The Constitution Unit


Northern Ireland’s Political Future

A project examining the future of power-sharing government in Northern Ireland.

Dawn over Belfast

With the 1998 Belfast/Good Friday Agreement now a quarter of a century old, this project looks at the state of Northern Ireland politics. It asks whether and how the power-sharing arrangements that the Agreement established can survive – and who must step up to ensure that they do so.

Led by Alan Whysall, the project has produced two reports to date. These address different aspects of the overall challenge, and are best read in parallel. They are designed to be accessible to all audiences, including those who know a great deal about Northern Ireland, and – with the crucial London role in mind – those who do not.

Report 1: Northern Ireland's Political Future

The project’s first report – which takes the form of a discussion paper – was published immediately following the elections to the Northern Ireland Assembly in May 2022. It asks whether the 1998 Agreement is still the template for stable government in Northern Ireland. It argues that there is no other plausible framework for constructive politics, but that the Agreement needs renewal.

It argues that attention is needed, not just to re-establishing the Executive, but also to ensuring that the power-sharing government delivers – its performance so far has been patchy. The underpinnings of the Agreement also need to be rejuvenated, for example by efforts to reduce sectarian division and ensure that politics is free of paramilitary influence. A strengthened London–Dublin relationship is also needed. And the report particularly highlights the crucial role to be played by the government in London.

Read the report

Report 2: The Agreement at 25

The second report, published to coincide with the 25th anniversary of the signing of the Belfast/Good Friday Agreement in April 2023, begins by addressing longer-term issues, notably around the constitutional status of Northern Ireland, between Union with Great Britain and Irish unity. With the polarisation of politics over Brexit and the Protocol, the debate on these issues has become binary: there is little room for pursuit of consensus.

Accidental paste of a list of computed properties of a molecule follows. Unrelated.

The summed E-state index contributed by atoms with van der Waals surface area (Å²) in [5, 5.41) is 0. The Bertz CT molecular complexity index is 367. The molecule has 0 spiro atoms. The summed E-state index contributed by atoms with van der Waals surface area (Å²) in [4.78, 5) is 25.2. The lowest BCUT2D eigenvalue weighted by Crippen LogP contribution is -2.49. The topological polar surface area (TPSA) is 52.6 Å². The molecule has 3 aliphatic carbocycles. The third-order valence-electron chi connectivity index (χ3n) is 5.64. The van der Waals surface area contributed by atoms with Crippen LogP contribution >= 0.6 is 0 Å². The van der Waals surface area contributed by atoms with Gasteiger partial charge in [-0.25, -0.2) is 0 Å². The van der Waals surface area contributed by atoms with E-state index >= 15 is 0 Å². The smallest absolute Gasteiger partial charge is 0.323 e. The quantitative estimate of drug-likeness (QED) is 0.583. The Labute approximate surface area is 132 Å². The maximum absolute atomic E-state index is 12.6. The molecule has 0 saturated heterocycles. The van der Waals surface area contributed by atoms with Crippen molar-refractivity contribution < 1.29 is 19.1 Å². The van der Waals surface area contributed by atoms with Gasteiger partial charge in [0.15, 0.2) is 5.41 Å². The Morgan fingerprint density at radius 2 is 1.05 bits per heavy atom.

While polling and election results suggest that support for Irish unity has increased in Northern Ireland, a majority for unity in the near future seems unlikely. The swing constituency in a vote on unity seems likely to be supporters of the Alliance Party and ‘soft’ nationalists. But political unionism is largely at present talking only to its own base. It could develop arguments that might once again expand support for the Union, but is not currently doing so.

There has been a great surge of activity around the case for Irish unity, and much debate: but at a high level of generality, and without addressing difficult questions about how to get Irish unity, and what a unified state would look like. When those questions start to receive attention, doubts may grow, north and south, about the wisdom and practicality of early constitutional change by a slender majority.

The report concludes that early constitutional change is unlikely, and may not resolve Northern Ireland’s problems if it came about. Meanwhile, the Belfast/Good Friday Agreement remains in danger of withering away.

Early action is needed to revive it, starting with the restoration of effective Agreement institutions. But the action does not at all finish there: as discussed in the first report, a comprehensive programme is needed to restore the underpinnings of the Agreement. And as before, London, in close partnership with Dublin, has an important role to play in reviving the Agreement, along with the hope and momentum that it generated.

Read the report